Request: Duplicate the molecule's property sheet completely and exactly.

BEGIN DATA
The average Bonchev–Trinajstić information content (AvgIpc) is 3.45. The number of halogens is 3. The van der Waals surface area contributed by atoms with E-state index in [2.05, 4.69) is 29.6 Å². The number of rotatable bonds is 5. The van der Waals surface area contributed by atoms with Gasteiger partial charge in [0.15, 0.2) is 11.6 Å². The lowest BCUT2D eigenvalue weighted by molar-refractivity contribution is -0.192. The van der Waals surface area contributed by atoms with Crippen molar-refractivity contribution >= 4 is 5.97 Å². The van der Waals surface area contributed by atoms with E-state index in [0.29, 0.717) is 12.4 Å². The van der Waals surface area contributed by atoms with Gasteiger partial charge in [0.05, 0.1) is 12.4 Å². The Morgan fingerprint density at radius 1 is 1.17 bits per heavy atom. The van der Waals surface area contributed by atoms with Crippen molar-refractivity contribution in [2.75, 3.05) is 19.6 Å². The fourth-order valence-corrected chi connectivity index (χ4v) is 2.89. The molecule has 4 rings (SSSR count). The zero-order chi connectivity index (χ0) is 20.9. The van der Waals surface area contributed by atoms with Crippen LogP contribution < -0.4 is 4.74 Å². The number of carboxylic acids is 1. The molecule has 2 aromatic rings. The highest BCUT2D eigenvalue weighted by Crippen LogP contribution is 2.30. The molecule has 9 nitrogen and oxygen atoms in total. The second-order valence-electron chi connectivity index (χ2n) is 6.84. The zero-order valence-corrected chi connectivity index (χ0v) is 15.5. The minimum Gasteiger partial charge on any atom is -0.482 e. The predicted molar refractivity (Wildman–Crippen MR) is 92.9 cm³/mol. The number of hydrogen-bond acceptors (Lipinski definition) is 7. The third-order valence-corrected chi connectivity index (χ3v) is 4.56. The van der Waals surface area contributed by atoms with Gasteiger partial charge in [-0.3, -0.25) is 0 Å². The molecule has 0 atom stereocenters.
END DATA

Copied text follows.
The average Bonchev–Trinajstić information content (AvgIpc) is 3.45. The number of halogens is 3. The van der Waals surface area contributed by atoms with E-state index in [2.05, 4.69) is 29.6 Å². The number of rotatable bonds is 5. The van der Waals surface area contributed by atoms with Gasteiger partial charge in [0.15, 0.2) is 11.6 Å². The lowest BCUT2D eigenvalue weighted by molar-refractivity contribution is -0.192. The van der Waals surface area contributed by atoms with Crippen molar-refractivity contribution >= 4 is 5.97 Å². The van der Waals surface area contributed by atoms with E-state index in [0.29, 0.717) is 12.4 Å². The van der Waals surface area contributed by atoms with Gasteiger partial charge in [0.05, 0.1) is 12.4 Å². The Morgan fingerprint density at radius 1 is 1.17 bits per heavy atom. The van der Waals surface area contributed by atoms with Crippen molar-refractivity contribution in [2.75, 3.05) is 19.6 Å². The fourth-order valence-corrected chi connectivity index (χ4v) is 2.89. The molecule has 4 rings (SSSR count). The zero-order chi connectivity index (χ0) is 20.9. The van der Waals surface area contributed by atoms with Crippen LogP contribution < -0.4 is 4.74 Å². The number of carboxylic acids is 1. The molecule has 2 aromatic rings. The highest BCUT2D eigenvalue weighted by Crippen LogP contribution is 2.30. The molecule has 9 nitrogen and oxygen atoms in total. The second-order valence-electron chi connectivity index (χ2n) is 6.84. The zero-order valence-corrected chi connectivity index (χ0v) is 15.5. The minimum Gasteiger partial charge on any atom is -0.482 e. The predicted molar refractivity (Wildman–Crippen MR) is 92.9 cm³/mol. The number of hydrogen-bond acceptors (Lipinski definition) is 7. The third-order valence-corrected chi connectivity index (χ3v) is 4.56. The van der Waals surface area contributed by atoms with Gasteiger partial charge in [-0.3, -0.25) is 0 Å². The molecule has 0 atom stereocenters.